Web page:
Alex’s films are quirky at times; though they explore issues in a very serious way. A thread throughout much of his work includes the juxtaposition of the free movement of products to the restricted movement of people –– deepening the immigration discussion layer by layer. As part of the discussion following the screening Alex explained, “We don’t want to just be workers. We want to have full participation.”
You can hear more from Alex, the student organizers, and Mario in the video above.
The Tales from Planet Earth film festival this weekend, Nov. 6-8, will screen some 50 environmental films from around the world that explore how stories told through film can influence our understanding of, and relationships to, nature.
But the festival, organized by the University of Wisconsin-Madison’s Nelson Institute for Environmental Studies, is more than just hunkering down in a dark theater to watch spectacular films: Organizers hope the films will inspire audiences to action on behalf of environmental justice and the diversity of life.
And local action inspired by the festival is already under way, even though a single curtain has yet to be raised or light dimmed. UW-Madison students in the class Community Engagement Through Film have developed partnerships with area nonprofit organizations that work on issues raised in the festival’s films. The class is being taught by Gregg Mitman, festival director and interim director of the Nelson Institute; and Judith Helfand, filmmaker, activist, educator and artist in residence at UW-Madison this semester.
“There was so much enthusiasm from the last festival. I wanted to take that energy and turn it into activism,” says Mitman. “Environmental film festivals on college campuses are growing, and I wanted to create a model for others to follow. This class is a true expression of the Wisconsin Idea.”
The students’ class projects address, on a local level, issues such as hunger, homelessness, food sources, nutrition, emergency preparedness, animal rehabilitation and community-based conservation. The class has already established some exciting partnerships with impressive outcomes:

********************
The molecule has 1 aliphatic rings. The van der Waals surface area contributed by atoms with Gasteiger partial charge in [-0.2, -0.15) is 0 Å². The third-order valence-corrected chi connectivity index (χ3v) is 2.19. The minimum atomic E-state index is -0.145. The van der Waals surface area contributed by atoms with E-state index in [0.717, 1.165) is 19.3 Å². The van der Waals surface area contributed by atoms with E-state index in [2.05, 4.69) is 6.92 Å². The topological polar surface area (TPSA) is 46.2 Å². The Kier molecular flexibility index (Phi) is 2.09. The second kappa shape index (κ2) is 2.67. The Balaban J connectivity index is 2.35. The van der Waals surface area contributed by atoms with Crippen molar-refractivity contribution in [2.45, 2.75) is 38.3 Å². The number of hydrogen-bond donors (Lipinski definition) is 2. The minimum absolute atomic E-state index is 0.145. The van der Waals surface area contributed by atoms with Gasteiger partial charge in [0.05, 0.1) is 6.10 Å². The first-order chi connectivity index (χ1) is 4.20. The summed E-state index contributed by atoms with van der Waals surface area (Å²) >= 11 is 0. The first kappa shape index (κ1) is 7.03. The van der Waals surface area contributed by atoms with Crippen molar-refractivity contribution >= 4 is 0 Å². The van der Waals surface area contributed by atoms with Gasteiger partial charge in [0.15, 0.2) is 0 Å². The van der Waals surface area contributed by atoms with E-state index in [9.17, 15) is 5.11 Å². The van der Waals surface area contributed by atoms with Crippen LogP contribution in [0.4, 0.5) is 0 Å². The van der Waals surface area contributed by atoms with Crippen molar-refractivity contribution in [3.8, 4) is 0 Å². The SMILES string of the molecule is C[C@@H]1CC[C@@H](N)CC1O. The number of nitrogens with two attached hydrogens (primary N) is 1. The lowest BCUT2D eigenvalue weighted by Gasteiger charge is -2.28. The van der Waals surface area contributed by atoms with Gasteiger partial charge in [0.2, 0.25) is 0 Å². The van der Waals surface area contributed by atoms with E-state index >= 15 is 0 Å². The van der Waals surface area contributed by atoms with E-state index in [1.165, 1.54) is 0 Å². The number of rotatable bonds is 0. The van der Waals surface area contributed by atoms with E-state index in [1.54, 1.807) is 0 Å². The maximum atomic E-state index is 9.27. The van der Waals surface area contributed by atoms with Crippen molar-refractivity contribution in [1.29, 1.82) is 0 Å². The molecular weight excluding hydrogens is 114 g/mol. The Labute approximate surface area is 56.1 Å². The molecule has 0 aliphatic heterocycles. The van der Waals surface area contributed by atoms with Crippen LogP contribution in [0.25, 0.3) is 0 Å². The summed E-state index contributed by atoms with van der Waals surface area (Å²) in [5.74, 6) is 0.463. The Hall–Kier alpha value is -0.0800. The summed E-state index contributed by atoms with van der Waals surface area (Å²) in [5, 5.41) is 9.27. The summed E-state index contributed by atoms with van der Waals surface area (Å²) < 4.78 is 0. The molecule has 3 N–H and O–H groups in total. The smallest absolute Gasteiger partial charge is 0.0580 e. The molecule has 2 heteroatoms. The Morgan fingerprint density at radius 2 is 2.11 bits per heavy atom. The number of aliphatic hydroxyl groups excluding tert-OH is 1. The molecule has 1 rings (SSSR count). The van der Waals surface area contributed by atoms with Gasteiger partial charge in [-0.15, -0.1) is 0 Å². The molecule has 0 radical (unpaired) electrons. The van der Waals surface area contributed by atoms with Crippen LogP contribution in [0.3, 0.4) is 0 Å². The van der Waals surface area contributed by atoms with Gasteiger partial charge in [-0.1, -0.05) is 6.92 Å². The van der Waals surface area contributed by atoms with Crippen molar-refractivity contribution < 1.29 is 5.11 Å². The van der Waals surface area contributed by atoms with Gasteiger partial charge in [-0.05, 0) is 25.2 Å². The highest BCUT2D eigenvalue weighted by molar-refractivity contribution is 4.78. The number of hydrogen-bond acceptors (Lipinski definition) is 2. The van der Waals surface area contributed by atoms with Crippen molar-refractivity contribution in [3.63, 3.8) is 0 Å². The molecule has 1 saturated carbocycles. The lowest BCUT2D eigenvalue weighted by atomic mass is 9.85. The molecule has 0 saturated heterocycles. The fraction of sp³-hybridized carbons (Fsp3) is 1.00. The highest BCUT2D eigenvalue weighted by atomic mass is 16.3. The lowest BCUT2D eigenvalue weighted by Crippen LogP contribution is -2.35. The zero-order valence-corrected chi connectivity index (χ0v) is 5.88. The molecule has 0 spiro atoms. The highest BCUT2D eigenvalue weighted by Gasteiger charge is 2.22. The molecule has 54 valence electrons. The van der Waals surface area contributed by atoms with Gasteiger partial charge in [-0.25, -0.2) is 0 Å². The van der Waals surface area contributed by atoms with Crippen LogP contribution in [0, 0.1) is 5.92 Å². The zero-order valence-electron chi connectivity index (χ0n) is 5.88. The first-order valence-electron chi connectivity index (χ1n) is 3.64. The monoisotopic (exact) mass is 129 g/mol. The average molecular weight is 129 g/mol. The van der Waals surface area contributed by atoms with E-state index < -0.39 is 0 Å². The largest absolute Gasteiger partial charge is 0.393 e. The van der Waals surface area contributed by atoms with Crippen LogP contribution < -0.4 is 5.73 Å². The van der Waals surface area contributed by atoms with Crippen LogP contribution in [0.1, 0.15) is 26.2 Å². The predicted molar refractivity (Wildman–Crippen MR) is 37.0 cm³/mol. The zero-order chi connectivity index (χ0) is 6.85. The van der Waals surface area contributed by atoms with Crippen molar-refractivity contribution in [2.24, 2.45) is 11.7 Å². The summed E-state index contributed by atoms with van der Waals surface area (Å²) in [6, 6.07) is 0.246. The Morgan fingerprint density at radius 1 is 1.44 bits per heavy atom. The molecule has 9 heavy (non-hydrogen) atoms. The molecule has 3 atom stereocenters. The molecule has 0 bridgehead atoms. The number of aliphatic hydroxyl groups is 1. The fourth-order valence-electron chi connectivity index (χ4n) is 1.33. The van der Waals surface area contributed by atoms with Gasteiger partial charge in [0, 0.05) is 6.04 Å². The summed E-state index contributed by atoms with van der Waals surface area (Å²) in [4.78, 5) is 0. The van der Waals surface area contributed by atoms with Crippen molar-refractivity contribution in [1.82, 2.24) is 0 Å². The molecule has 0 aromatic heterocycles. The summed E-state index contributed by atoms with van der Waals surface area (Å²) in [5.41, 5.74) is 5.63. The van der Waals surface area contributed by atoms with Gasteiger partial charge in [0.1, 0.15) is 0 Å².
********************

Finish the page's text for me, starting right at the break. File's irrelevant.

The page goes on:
• Several local grocery stores have agreed to stock products made by Porchlight, a local organization that hires and trains homeless people to work in its kitchens. Increasing sales of Porchlight’s products, which are mostly bottled goods such as jams and pickled veggies, baked goods and salads, will spur more hiring and training. The Wisconsin Union is also now buying some of these items for its food service operations, as are some campus sororities and the local Great Dane Pub and Brewing Company. In addition, Marling Home Works, a building supply company, is helping to organize a fundraiser to help Porchlight buy a commercial-scale convection oven to increase its productivity.
• Madison’s Whole Foods Market has agreed to purchase food shares from the Madison Area Community Supported Agriculture Coalition to donate to food pantries. Food pantries rarely have fresh vegetables to offer their clients, so this effort will ensure a steady supply on their shelves. Whole Foods will also donate fresh fruits through the winter months to help fill gaps. The Bradshaw-Knight Foundation has also purchased shares along with individual donors.
• Interstate Books4School has agreed to donate a large number of children’s books to the food pantries.
• Madison Gas & Electric Co. is donating $500 to several community groups to purchase green energy credits. These will help the groups pay their utility bills and also offset carbon emissions generated by the film festival.
• Marling Home Works is donating materials to build a children’s garden kitchen at Troy Community Gardens on Madison’s north side, where they will learn to prepare healthy meals from the vegetables they help grow.
Other partnerships and projects are still being developed. “Some of these students have lived in Madison for years but have never left the isthmus. They are seeing that the issues in the films are very real, and real right here,” says Mitman. “They are also learning new ways to think about community service — where they learn about doing things ‘with’ people, not ‘for’ them. That builds relationships, trust and follow-through.”
Robert West was working as a film programmer at Charlotte’s Mint Museum when he became increasingly interested in documentaries with a social context – films about race, health care, women’s and gay rights – because “they seemed to be the most powerful stories. I would watch 200 people in a room be collectively moved by a story.”
But West noticed something else. After the lights went up, and the q&a session with the filmmaker began, the first question often would be “What can I do?”
“And,” says West, “the filmmakers sometimes had a really good answer, and sometimes had no answer. And I felt this was missing an opportunity for this audience experience. I felt part of my responsibility was to enrich the audience experience, beyond just the passive viewing of the film.”